A dove hunt or clay target shootathon in the country is a great way to acquire empty hulls. The vast majority of the guys that I hunt with shoot Remington Shur Shot Heavy Dove loads (Remington plastic hulls – sometimes called Unibody or RXP) that they buy at discount stores. When a hunt/shoot is over and the area has been policed for empties, trash, etc., I usually take home a big sack or two of Remington hulls. The Remington plastic and Winchester AA are very similar hulls. They both have a one piece internal plastic base wad. The Remington’s are usually green and the Winchester’s are usually red; other than that there is not a whole lot of difference between the two. I usually get seven reloads per hull.

The number and type of recipes that the hull can handle, is a major factor for obvious reasons. If you are planning on reloading pheasant loads but the hulls that you have are designed for target and light hunting loads then you have made a significant error, as low brass target/light hunting hulls do not do perform nearly as well with heavy field loads as high brass hulls. Choose a shell that is versatile, time proven, and able to handle what you have in mind.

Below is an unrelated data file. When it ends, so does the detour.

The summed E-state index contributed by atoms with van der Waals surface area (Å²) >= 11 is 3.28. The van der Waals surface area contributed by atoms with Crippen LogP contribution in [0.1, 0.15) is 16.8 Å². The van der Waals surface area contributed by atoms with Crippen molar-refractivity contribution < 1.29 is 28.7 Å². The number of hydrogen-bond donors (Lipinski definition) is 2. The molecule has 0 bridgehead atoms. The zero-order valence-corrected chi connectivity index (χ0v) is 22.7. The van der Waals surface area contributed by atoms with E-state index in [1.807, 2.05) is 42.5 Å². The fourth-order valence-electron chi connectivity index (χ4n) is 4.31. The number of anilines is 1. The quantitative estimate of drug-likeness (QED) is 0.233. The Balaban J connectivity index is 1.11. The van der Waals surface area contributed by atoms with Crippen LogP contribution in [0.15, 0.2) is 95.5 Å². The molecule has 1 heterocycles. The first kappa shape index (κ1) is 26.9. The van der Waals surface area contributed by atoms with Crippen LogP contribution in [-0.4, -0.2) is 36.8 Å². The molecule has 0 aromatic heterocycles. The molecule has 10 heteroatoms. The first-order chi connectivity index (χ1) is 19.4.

The performance of the shell type in your shotgun, is also a major factor for obvious reasons. If your semi-auto jams when it is fed a diet of various 1 ounce shells then you should not consider reloading such loads.

Now that you have chosen a hull you can get on to choosing the rest of the components for your recipe. Again the primary factor is what do you want to do with the shell. Components for a dove load will be vastly different from a heavy turkey load. For the sake of discussion lets say that you are wanting to load a heavy dove/quail/clay target load in 12 gauge. That would mean 1 1/8 ounces of shot and a velocity of around 1255 fps (the equivalent of Federal’s Field Load, Remington’s Shur Shot Heavy Dove Load and Winchester’s Heavy Dove Load). Checking your reloading manual you note that there are more than a dozen recipes with more than two dozen components to choose from that deliver 1 1/8 oz shot 1255 fps or 1250 fps in a Remington plastic hull. Now, what do you choose next – primer, powder, or wad? The answer is powder.